Jury awards $9 million to Vioxx plaintiff in long-term use lawsuit

[JURIST] A jury on Tuesday awarded $9 million in punitive damages to a New Jersey man who sued pharmaceutical giant Merck [corporate website] on grounds that his prolonged use of the drug Vioxx [Merck Vioxx Information Center website; JURIST news archive] caused him to suffer a heart attack, marking the first suit involving facts of long-term use [JURIST report]. John McDarby took the pain reliever for four years until his heart attack in 2004. Last week, the jury found that Merck knowingly withheld information [JURIST report] from federal regulators by not immediately reporting initial findings that prolonged use of the drug was associated with an increased risk of heart attack and stroke. Merck withdrew the drug after a 2004 study indicated that continued use of Vioxx for longer than 18 months could double a patient's risk of heart attack.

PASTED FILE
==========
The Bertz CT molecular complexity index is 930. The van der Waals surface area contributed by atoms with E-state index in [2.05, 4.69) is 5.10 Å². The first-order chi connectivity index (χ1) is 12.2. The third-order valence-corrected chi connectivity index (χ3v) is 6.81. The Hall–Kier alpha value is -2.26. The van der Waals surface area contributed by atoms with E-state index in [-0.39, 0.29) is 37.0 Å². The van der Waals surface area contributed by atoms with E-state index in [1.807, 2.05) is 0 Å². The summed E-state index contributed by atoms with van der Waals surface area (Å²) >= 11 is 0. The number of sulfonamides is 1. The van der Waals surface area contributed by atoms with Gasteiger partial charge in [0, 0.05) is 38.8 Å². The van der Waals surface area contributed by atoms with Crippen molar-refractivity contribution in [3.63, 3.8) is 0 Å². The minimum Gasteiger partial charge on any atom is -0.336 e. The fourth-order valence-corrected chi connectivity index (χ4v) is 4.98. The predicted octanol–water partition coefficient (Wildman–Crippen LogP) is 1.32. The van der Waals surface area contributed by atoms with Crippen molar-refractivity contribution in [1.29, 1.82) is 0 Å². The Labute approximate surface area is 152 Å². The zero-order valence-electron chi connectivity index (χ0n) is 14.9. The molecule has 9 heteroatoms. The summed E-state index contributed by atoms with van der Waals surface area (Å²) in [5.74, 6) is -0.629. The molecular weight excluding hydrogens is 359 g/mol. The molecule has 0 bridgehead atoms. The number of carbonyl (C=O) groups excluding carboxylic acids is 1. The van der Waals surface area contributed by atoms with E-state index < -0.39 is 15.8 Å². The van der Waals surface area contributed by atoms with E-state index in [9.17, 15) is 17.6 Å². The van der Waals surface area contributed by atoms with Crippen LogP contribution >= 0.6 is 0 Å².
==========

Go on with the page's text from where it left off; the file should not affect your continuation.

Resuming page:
McDarby was also awarded $4.5 million last week after the same jury found that Merck also failed to warn doctors and patients of potential dangers of heart attack and stroke [FDA public health advisory] associated with the use of Vioxx. These were the first punitive damages against a pharmaceutical company under New Jersey's 1995 Product Liability Act. Merck currently faces close to 10,000 Vioxx-related lawsuits in federal and state courts. Bloomberg has more.



 

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